Moment of Breath

There are no mistakes, no coincidences. All events are blessings given to us to learn from. – Elizabeth Kubler Ross

At the end of the year, I always do my goals. Always. Since 1984. Really. I tend to think back to what some of those first goals were: “learn how to cook,” “learn how to cook well,” “spend time with family,” or the ever elusive and completely ubiquitous, “get fit.” At the time, I was 21. Over the years, things have gotten more complex, and easier. I actually know what a “goal” is and what a task is, and how to set them better, for myself and others. I spend a lot of time thinking about this stuff, probably more than is normal or healthy. I think about achievements and setbacks, I think about what ifs, and how could I do whatever it might be better. I love this time of year. Autumn to Winter is for reflection. 

This year, I spent a great deal of time thinking about death, and life, for all the obvious reasons. I think it’s healthy to think about our own mortality. And, let’s be honest: we all think about it at some point. When I was 13 or 14, I was terrified of dying. I would stop and think, someday I’m going to stop breathing. I’m going to not have my heart beat like this. My mind will not be…churning, thinking of goals. I will cease. If we’re honest with ourselves, that is scary if we have no other prospects. I won’t have this life any more. I think I might have said all of this before, but hang in there, it goes somewhere else I’m pretty sure. 

Fortunately, I was in an English Skills for College class, and Mr. Curran was adamant that we learn how to write a term paper. I used this as an opportunity to write that paper on “Life After Death.” I delved, plunged, and sunk into everything I could find about death other than what I knew from the standard, suburban bible studies. I read Elizabeth Kubler Ross, a pioneer in death and dying in the modern age, as well as the Bardo Thodol or the Tibetan Book of the Dead, and Raymond Moody, another life-after-death pioneer. I listened to psychics and read “What Dreams May Come.” I read about near-death experiences and talked with religious people about what they believed via their religion.

What I found is that once I had an idea of what I felt, intuited to be true, I came to conclusions and beliefs that suited me. I wrote that paper with passion. I wish I still had that paper; I let Mr. Curran keep that paper for future classes. My pride overrode the thought of any future reference. Yet, the future reference was inside of me – I had integrated that into my mind and heart, and thus began my love affair with philosophy, death, religion, and spirituality. It also taught me that those that are most of afraid of death and dying do not contemplate it until the time is upon them, at which they have no construct to explore. In their horror, they simply cease to be. So, yes, I felt pretty stable about what I have come to believe for myself.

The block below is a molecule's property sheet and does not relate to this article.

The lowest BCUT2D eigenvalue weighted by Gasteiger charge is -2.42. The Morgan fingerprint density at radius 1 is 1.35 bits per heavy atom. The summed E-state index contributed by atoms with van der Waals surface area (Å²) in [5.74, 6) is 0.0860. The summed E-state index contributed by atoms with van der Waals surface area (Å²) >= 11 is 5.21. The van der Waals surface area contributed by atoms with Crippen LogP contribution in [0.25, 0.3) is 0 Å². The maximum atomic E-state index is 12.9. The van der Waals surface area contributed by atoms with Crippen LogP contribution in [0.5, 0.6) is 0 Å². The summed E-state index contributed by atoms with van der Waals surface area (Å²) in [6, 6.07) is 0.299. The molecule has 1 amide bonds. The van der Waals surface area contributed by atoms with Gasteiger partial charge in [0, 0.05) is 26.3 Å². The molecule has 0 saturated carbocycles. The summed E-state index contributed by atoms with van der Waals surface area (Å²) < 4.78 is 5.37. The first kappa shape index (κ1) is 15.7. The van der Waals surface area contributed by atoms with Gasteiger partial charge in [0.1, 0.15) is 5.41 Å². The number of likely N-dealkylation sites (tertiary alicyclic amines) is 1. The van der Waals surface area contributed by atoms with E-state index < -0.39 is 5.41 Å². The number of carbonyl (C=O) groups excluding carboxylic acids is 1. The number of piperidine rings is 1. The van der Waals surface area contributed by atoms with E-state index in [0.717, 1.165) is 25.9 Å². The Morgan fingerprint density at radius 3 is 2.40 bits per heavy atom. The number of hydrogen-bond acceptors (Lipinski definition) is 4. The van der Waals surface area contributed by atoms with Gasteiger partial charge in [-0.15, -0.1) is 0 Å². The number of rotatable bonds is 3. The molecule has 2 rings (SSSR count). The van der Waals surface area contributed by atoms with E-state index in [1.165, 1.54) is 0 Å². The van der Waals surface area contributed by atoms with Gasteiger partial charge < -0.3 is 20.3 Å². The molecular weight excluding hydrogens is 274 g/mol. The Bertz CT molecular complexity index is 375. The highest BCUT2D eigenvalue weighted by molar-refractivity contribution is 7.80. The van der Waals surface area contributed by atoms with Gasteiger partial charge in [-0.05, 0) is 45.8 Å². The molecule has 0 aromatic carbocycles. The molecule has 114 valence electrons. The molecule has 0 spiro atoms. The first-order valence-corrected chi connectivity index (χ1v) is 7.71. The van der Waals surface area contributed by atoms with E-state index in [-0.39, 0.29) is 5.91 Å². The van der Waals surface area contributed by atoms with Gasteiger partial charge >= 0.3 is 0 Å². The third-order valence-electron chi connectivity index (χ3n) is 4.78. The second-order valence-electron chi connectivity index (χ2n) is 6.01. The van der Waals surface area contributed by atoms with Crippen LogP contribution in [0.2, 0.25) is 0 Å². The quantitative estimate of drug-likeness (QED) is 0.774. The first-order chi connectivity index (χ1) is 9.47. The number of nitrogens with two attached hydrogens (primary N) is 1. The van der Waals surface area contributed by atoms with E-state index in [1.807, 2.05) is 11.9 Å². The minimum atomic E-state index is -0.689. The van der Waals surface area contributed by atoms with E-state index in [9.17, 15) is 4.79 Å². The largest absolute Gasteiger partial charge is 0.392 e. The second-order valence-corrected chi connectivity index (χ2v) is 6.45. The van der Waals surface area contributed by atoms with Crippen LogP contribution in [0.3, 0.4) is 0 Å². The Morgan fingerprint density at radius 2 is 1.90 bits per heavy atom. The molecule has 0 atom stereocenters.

Until this year. I’ve known and loved people that have passed before; my mother, JB (a co-writer with me), my grandparents, school acquaintances, beloved pets, and work colleagues have all left my life. Some I have cried for my own loss, and some of the loss to the world. For some, I never cried and in my detachment, I had wonder at that. I think the difference, now, is that I’m closer to my own mortality than I had been previously. I’m on the other side of my life, rather than on the uphill climb.

Had I been smart and conscious, I might have realized that I could have died at any time. Poof. Gone. Now, I know. Now, I think about it. Dad went relatively fast, from life to non-life. Faster than I might have been ready to deal with. And for a person who has handled so many things, been in charge and in control, it was icy water splashed in my face. Hey! WAKE UP!

In a 2015 article in The Atlantic, the author discusses life and death in relation to parents and children…

The ancient Stoic philosopher Epictetus advised parents to indulge that fear. “What harm is it, just when you are kissing your little child, to say: Tomorrow you will die?” he wrote in his Discourses.

Some might say Epictetus was an asshole. William Irvine thinks he was on to something.

“The Stoics had the insight that the prospect of death can actually make our lives much happier than they would otherwise be,” he says. “You’re supposed to allow yourself to have a flickering thought that someday you’re going to die, and someday the people you love are going to die. I’ve tried it, and it’s incredibly powerful. Well, I am a 21st-century practicing Stoic.”

At the same time all was happening with my father, I began rereading Epictetus and Zeno – the Stoics.  I realized a while ago that while I love neo-Platonism from a spiritual perspective, I feel more like a Stoic. I think that my basic way of being is more stoic. People in my past might be laughing right now. That’s fine. I was not very thoughtful as a young adult – I was much more animated and, as HR likes to say, “passionate” about things. Now, the pendulum does not swing so wildly. My breadth of emotional response is far smaller. I feel, of course. I just don’t emote as…fervently. However, emotion isn’t all there is about stoicism. There are some principles of stoicism that authors have examined. The interesting thing is that none of the philosophers who we acknowledge as stoics have listed these principles in some sort of writings. Perhaps the closest is Marcus Aurelius, followed by Seneca.